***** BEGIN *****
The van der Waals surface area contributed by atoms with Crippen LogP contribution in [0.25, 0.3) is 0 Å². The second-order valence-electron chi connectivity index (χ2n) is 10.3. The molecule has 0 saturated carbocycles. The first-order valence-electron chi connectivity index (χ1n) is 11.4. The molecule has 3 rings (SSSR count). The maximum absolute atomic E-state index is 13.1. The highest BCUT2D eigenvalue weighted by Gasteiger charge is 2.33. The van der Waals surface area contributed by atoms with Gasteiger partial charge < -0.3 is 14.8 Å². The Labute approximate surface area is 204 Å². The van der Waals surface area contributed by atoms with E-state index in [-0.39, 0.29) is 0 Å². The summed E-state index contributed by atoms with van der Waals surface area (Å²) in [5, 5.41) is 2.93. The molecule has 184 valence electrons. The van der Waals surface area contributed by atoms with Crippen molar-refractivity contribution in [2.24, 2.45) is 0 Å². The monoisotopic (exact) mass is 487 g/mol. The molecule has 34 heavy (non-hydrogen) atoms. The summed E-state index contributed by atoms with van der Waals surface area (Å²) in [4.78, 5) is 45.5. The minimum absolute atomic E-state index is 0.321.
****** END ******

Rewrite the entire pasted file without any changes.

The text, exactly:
The van der Waals surface area contributed by atoms with Crippen LogP contribution in [0.25, 0.3) is 0 Å². The second-order valence-electron chi connectivity index (χ2n) is 10.3. The molecule has 0 saturated carbocycles. The first-order valence-electron chi connectivity index (χ1n) is 11.4. The molecule has 3 rings (SSSR count). The maximum absolute atomic E-state index is 13.1. The highest BCUT2D eigenvalue weighted by Gasteiger charge is 2.33. The van der Waals surface area contributed by atoms with Gasteiger partial charge < -0.3 is 14.8 Å². The Labute approximate surface area is 204 Å². The van der Waals surface area contributed by atoms with E-state index in [-0.39, 0.29) is 0 Å². The summed E-state index contributed by atoms with van der Waals surface area (Å²) in [5, 5.41) is 2.93. The molecule has 184 valence electrons. The van der Waals surface area contributed by atoms with Crippen molar-refractivity contribution in [2.24, 2.45) is 0 Å². The monoisotopic (exact) mass is 487 g/mol. The molecule has 34 heavy (non-hydrogen) atoms. The summed E-state index contributed by atoms with van der Waals surface area (Å²) in [4.78, 5) is 45.5. The minimum absolute atomic E-state index is 0.321.